There is a strong correlation between a supernova’s distance and its redshift—a measurement of how quickly it is moving away from Earth. Combining these two values reveals how fast the universe was expanding when the supernova occurred. Astrophysicists can compare that combined rate to the rate of expansion today to determine whether the dark energy density has remained constant or changed over time.

“As the universe expands, the matter density goes down,” says Richard Kron, director of the DES. “But if the dark energy density is a constant, that means the total proportion of dark energy must be increasing as the volume increases.”

The culmination of a decade of effort

DES collaborator Tamara Davis, a professor of astrophysics at the University of Queensland, Australia, notes the standard cosmological model, known as LambdaCDM, is the leading theory that describes how the universe works. “It tells us how the universe evolves using just a few features, such as the density of matter, type of matter, and the behavior of dark energy,” she says.

Davis explains that the supernova method constrains two parameters very well: matter density and w, which indicates whether the dark energy density is constant or not. According to the standard cosmological model, the amount of dark energy in the universe is constant, which means it doesn’t dilute as the universe expands. If this is true, a parameter represented by the letter w should equal –1. 

The culmination of a decade’s worth of effort, it was an emotional time for many astrophysicists involved. “I was shaking,” says Davis, who is also co-convener of DES’s supernova working group. “It was definitely an exciting moment.”

The results found w = –0.80 +/- 0.18. Combined with complementary data from the European Space Agency’s Planck telescope, w creeps even closer to –1—but still doesn’t quite reach –1 within the error bars. 

w is tantalizingly not exactly on –1, but close enough that it’s consistent with –1,” says Davis. “A more complex model might be needed—dark energy may indeed vary with time.”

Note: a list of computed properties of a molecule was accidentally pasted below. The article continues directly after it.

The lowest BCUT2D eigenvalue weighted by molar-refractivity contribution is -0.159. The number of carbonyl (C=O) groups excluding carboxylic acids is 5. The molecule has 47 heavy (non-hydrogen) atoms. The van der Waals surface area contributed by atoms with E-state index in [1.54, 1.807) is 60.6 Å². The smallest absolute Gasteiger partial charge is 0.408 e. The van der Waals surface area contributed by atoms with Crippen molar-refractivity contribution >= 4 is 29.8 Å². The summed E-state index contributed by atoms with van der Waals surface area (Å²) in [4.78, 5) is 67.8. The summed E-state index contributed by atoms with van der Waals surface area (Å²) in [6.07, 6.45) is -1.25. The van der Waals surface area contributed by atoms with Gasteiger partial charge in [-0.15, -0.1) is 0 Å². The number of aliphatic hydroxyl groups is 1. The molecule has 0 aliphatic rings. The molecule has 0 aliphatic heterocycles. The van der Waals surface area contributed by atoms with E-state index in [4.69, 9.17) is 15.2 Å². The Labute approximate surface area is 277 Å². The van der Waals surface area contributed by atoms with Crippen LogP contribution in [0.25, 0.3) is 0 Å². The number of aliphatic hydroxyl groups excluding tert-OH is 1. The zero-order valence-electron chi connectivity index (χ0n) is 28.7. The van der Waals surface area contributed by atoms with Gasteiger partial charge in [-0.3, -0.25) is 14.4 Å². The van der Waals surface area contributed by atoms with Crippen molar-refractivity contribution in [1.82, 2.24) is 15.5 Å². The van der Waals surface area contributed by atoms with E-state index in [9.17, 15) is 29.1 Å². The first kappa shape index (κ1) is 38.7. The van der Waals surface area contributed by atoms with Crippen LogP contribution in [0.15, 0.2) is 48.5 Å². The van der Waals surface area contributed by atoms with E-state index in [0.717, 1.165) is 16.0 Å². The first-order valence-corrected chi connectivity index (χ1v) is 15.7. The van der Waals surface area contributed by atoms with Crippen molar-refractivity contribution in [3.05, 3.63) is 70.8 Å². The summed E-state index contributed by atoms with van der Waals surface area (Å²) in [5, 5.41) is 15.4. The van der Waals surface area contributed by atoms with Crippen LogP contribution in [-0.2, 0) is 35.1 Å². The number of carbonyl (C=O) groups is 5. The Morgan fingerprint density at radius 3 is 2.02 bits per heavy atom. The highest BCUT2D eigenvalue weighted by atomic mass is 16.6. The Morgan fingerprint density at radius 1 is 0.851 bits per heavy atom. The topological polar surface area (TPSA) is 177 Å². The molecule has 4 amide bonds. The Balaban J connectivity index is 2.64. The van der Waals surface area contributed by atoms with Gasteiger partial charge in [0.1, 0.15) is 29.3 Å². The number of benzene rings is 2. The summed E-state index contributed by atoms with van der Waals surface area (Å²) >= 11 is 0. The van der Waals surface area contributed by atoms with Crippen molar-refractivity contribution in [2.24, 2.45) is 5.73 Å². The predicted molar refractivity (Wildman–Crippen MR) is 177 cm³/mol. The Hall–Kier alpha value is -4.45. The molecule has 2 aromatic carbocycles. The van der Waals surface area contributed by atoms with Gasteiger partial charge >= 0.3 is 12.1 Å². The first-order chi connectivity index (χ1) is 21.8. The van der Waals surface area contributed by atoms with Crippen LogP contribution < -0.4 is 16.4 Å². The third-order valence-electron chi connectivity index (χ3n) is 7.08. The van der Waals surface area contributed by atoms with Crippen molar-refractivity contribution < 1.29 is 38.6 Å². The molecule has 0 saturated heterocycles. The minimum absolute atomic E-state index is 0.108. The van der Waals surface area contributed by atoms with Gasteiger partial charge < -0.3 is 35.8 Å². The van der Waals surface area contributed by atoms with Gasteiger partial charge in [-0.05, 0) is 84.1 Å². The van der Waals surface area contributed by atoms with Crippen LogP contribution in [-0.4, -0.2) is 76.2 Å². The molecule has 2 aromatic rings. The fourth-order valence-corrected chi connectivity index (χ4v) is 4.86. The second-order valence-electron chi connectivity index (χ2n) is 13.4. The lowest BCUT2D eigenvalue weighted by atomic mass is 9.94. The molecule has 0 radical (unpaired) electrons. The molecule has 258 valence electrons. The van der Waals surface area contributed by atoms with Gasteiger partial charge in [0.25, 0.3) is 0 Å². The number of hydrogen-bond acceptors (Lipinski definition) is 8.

The image displays a "SUPERNOVA HUBBLE DIAGRAM" with supernova data points against a redshift axis, illustrating an accelerating universe model backed by Dark Energy Survey data, overlaid on a starry space background.
The history of the expansion universe can be traced by comparing recessional velocities (redshifts) with distances determined for each supernova. The DES result shows that the expansion has been accelerating with cosmic time, the signature of dark energy. (Image: Courtesy of DES Collaboration)

To come to a definitive conclusion, astrophysicists will need more data. But DES won’t be able to provide that; the survey stopped taking data in January 2019. DES collaborators are still conducting analyses with other techniques. The supernova team, led by many Ph.D. students and postdoctoral fellows, will soon have extracted all they can from the DES observations.

“Combining the DES supernova information with these other probes will even better inform our cosmological model,” says Davis.
The supernova team will soon have extracted all they can from the DES observations. Soon, experiments like the Rubin Observatory will pick up where DES left off—probably doing the same kinds of analyses. “We’re pioneering these techniques that will be directly beneficial for the next generation of supernova surveys,” says Kron.

Pioneering a new approach 

This 2018 analysis, DES supernova analysis made many improvements upon DES’s first supernova result released in 2018 that used just 207 supernovae and three years of data. Davis and Sako say the team, led by many Ph.D. students and postdoctoral fellows on DES, improved their analysis at every step. It took many years of work, but the collaboration was able to halve their systematic uncertainty and greatly lower the statistical uncertainty.

“It’s been such a rewarding experience being here for the final push of the DES supernova analysis,” says Helen Qu, a current Ph.D. student working with Sako. “I’m certainly looking forward to further cosmological insights with Rubin.” Qu developed one of the machine learning methods used for the analysis and compiled the full catalog of galaxies observed by DES. A host galaxy is identified from this catalog for each supernova and used to obtain ultra-precise redshift measurements for the supernovae.